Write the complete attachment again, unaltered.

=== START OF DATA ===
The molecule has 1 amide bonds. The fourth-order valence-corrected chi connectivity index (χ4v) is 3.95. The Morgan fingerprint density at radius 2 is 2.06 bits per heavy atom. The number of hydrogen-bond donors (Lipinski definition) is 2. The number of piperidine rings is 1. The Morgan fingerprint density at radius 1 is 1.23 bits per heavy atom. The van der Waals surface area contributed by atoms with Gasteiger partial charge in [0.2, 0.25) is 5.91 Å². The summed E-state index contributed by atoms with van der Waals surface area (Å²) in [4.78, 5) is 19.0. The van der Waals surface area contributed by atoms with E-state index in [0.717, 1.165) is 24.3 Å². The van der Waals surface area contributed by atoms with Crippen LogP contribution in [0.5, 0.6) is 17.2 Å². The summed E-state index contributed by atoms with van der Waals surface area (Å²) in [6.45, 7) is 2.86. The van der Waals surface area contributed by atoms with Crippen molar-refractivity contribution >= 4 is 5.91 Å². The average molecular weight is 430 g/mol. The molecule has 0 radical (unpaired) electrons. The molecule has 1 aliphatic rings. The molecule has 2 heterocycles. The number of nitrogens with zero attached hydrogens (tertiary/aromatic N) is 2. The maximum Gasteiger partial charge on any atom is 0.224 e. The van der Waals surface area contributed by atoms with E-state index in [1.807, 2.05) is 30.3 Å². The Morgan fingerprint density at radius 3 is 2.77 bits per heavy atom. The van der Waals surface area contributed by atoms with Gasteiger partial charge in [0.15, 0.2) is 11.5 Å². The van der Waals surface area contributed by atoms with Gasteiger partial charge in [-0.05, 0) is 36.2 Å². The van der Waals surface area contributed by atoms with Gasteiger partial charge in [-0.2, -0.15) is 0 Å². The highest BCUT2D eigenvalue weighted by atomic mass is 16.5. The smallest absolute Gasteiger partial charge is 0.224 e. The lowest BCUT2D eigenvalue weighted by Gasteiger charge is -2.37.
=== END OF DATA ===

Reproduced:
The molecule has 1 amide bonds. The fourth-order valence-corrected chi connectivity index (χ4v) is 3.95. The Morgan fingerprint density at radius 2 is 2.06 bits per heavy atom. The number of hydrogen-bond donors (Lipinski definition) is 2. The number of piperidine rings is 1. The Morgan fingerprint density at radius 1 is 1.23 bits per heavy atom. The van der Waals surface area contributed by atoms with Gasteiger partial charge in [0.2, 0.25) is 5.91 Å². The summed E-state index contributed by atoms with van der Waals surface area (Å²) in [4.78, 5) is 19.0. The van der Waals surface area contributed by atoms with E-state index in [0.717, 1.165) is 24.3 Å². The van der Waals surface area contributed by atoms with Crippen LogP contribution in [0.5, 0.6) is 17.2 Å². The summed E-state index contributed by atoms with van der Waals surface area (Å²) in [6.45, 7) is 2.86. The van der Waals surface area contributed by atoms with Crippen molar-refractivity contribution >= 4 is 5.91 Å². The average molecular weight is 430 g/mol. The molecule has 0 radical (unpaired) electrons. The molecule has 1 aliphatic rings. The molecule has 2 heterocycles. The number of nitrogens with zero attached hydrogens (tertiary/aromatic N) is 2. The maximum Gasteiger partial charge on any atom is 0.224 e. The van der Waals surface area contributed by atoms with E-state index in [1.807, 2.05) is 30.3 Å². The Morgan fingerprint density at radius 3 is 2.77 bits per heavy atom. The van der Waals surface area contributed by atoms with Gasteiger partial charge in [0.15, 0.2) is 11.5 Å². The van der Waals surface area contributed by atoms with Gasteiger partial charge in [-0.05, 0) is 36.2 Å². The van der Waals surface area contributed by atoms with Gasteiger partial charge in [-0.2, -0.15) is 0 Å². The highest BCUT2D eigenvalue weighted by atomic mass is 16.5. The smallest absolute Gasteiger partial charge is 0.224 e. The lowest BCUT2D eigenvalue weighted by Gasteiger charge is -2.37.